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Zayna smiling at the camera

For Zayna, personalized care meant everything

Imagine a world where baking cookies becomes a therapy session, where Bollywood dancing is part of rehabilitation, and where laughter fills the halls alongside the hum of medical equipment. For 13-year-old, Zayna this was actually her reality.

Just before her 13th birthday, Zayna was diagnosed with leukemia — and an adverse reaction to the chemotherapy treatment left her paralyzed on the left side of her body.

“I went to Holland Bloorview for three months,” she says. “I didn't know how to walk and my vocal cords were also paralyzed. I had to go to speech therapy and occupational therapy to learn to use my hands again.”

It was an experience her mother, Aisha, had never expected. But amidst the sudden change in all their lives, the family found joy within the halls of the hospital.

While Zayna received various therapies to help regain movement and her ability to walk, her care team personalized her sessions with activities and exercises that catered to her interests – making the entire process less daunting.

No longer was rehabilitation just about standard exercises and movements; it was about incorporating her favourite things into her day-to-day. From making Halal tacos to choreographing a full Bollywood dance, to enjoying movie nights and accessible park walks, Zayna's journey was filled with moments that still let her be a kid.

And it wasn't just the therapies that made Zayna's experience memorable: it was the genuine care and compassion of the staff. When reflecting on the highlights of her stay, Zayna is sure to thank her physiotherapist.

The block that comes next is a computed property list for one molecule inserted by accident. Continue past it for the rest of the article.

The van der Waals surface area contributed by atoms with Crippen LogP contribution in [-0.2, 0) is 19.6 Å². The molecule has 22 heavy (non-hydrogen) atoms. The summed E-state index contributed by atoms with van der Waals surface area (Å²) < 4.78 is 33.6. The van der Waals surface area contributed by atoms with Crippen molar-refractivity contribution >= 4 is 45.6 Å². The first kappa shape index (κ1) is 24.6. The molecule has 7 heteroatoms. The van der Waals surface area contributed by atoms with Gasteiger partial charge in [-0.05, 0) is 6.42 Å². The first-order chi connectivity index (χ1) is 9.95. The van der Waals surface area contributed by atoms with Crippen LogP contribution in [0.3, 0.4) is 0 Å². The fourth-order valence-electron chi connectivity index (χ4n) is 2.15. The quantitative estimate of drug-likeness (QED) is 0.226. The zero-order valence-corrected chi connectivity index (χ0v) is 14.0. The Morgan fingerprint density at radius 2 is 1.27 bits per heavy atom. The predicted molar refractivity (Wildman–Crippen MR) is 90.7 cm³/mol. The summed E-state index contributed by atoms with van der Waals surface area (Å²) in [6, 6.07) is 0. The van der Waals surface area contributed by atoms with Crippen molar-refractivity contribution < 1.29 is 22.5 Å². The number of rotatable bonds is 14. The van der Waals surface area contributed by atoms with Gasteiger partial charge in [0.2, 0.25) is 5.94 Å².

While she was an impatient at Holland Bloorview, Zayna’s family decided to move. She and her physiotherapist set a goal to see her bedroom one last time before the family moved.

“I was telling her, ‘I guess I can't go into my room because I can't get up the stairs,’ and she said, ‘No, we can make that happen,’” recalls Zayna.

“We practiced every day on the stairs in the hospital gym. And then she encouraged me to try the stairs in the stairwell. I was surprised because I actually got to see my room one more time because of how I practiced in the stairwells every day.”

And that wasn’t only the positive interaction she encountered. From the child life specialist who shared his family's butter tart recipe after Zayna mentioned she had a craving, to the therapist who patiently taught Zayna how to navigate her wheelchair, every interaction left a lasting impact.

For a family navigating the complexities of cancer treatment this unwavering support meant everything.

“We never had even one bad experience through our entire stay,” says Aisha, Zayna’s mother. “To the point where I was just so shocked. I didn't even feel like we were in a hospital. It felt like we were in a hotel.”

In fact, the family’s experience was so accommodating, that Aisha recalls never feeling alone during Ramadan as she was eating in the early hours of the morning. “Someone was always there to ask if I needed anything,” Aisha says.  

Today, Zayna is cancer free. From the start of rehabilitation to the end, Zayna progressed from being paralyzed, to walking independently by the time she left through the doors.

And while she is no longer a client of the hospital, Zayna wants to continue spreading awareness and sharing her positive experience with others facing similar challenges. Her advice?

“Always be positive,” she says. “I think that's what got me do everything because I was really positive.”